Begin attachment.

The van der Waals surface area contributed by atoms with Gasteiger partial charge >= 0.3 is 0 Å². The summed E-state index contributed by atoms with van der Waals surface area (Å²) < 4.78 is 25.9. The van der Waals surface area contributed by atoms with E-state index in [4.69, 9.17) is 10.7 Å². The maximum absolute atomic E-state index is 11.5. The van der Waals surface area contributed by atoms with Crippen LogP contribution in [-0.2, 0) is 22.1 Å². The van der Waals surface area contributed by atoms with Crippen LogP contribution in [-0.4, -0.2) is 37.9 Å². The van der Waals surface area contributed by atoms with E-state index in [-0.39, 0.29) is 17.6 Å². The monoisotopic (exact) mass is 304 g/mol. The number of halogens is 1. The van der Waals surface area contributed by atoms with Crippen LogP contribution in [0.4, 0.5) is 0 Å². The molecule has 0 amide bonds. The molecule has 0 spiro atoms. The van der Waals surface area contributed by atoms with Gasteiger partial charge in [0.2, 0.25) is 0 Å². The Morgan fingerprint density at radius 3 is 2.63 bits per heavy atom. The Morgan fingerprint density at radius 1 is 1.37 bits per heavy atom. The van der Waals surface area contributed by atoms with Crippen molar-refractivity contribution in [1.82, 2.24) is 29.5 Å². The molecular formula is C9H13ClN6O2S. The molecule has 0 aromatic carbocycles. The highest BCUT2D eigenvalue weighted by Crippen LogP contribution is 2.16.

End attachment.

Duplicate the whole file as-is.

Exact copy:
The van der Waals surface area contributed by atoms with Gasteiger partial charge >= 0.3 is 0 Å². The summed E-state index contributed by atoms with van der Waals surface area (Å²) < 4.78 is 25.9. The van der Waals surface area contributed by atoms with E-state index in [4.69, 9.17) is 10.7 Å². The maximum absolute atomic E-state index is 11.5. The van der Waals surface area contributed by atoms with Crippen LogP contribution in [-0.2, 0) is 22.1 Å². The van der Waals surface area contributed by atoms with Crippen LogP contribution in [-0.4, -0.2) is 37.9 Å². The van der Waals surface area contributed by atoms with E-state index in [-0.39, 0.29) is 17.6 Å². The monoisotopic (exact) mass is 304 g/mol. The number of halogens is 1. The van der Waals surface area contributed by atoms with Crippen LogP contribution in [0.4, 0.5) is 0 Å². The molecule has 0 amide bonds. The molecule has 0 spiro atoms. The van der Waals surface area contributed by atoms with Gasteiger partial charge in [0.2, 0.25) is 0 Å². The Morgan fingerprint density at radius 3 is 2.63 bits per heavy atom. The Morgan fingerprint density at radius 1 is 1.37 bits per heavy atom. The van der Waals surface area contributed by atoms with Crippen molar-refractivity contribution in [1.82, 2.24) is 29.5 Å². The molecular formula is C9H13ClN6O2S. The molecule has 0 aromatic carbocycles. The highest BCUT2D eigenvalue weighted by Crippen LogP contribution is 2.16.